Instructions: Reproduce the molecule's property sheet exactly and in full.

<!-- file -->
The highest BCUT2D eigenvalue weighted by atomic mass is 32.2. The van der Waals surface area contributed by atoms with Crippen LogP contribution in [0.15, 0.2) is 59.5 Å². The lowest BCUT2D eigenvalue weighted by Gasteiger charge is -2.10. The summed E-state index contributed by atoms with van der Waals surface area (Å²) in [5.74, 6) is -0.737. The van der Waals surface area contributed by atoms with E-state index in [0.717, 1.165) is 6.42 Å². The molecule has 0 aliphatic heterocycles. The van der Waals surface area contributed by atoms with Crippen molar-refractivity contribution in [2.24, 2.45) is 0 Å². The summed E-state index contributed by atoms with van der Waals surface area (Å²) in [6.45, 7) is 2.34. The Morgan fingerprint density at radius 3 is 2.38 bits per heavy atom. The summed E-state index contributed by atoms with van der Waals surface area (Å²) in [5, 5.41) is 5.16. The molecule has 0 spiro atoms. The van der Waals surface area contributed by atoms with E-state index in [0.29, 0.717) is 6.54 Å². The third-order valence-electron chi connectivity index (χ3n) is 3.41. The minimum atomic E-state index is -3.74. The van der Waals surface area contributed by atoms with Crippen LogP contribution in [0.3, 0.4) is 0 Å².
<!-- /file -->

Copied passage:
The highest BCUT2D eigenvalue weighted by atomic mass is 32.2. The van der Waals surface area contributed by atoms with Crippen LogP contribution in [0.15, 0.2) is 59.5 Å². The lowest BCUT2D eigenvalue weighted by Gasteiger charge is -2.10. The summed E-state index contributed by atoms with van der Waals surface area (Å²) in [5.74, 6) is -0.737. The van der Waals surface area contributed by atoms with E-state index in [0.717, 1.165) is 6.42 Å². The molecule has 0 aliphatic heterocycles. The van der Waals surface area contributed by atoms with Crippen molar-refractivity contribution in [2.24, 2.45) is 0 Å². The summed E-state index contributed by atoms with van der Waals surface area (Å²) in [6.45, 7) is 2.34. The Morgan fingerprint density at radius 3 is 2.38 bits per heavy atom. The summed E-state index contributed by atoms with van der Waals surface area (Å²) in [5, 5.41) is 5.16. The molecule has 0 spiro atoms. The van der Waals surface area contributed by atoms with E-state index in [0.29, 0.717) is 6.54 Å². The third-order valence-electron chi connectivity index (χ3n) is 3.41. The minimum atomic E-state index is -3.74. The van der Waals surface area contributed by atoms with Crippen LogP contribution in [0.3, 0.4) is 0 Å².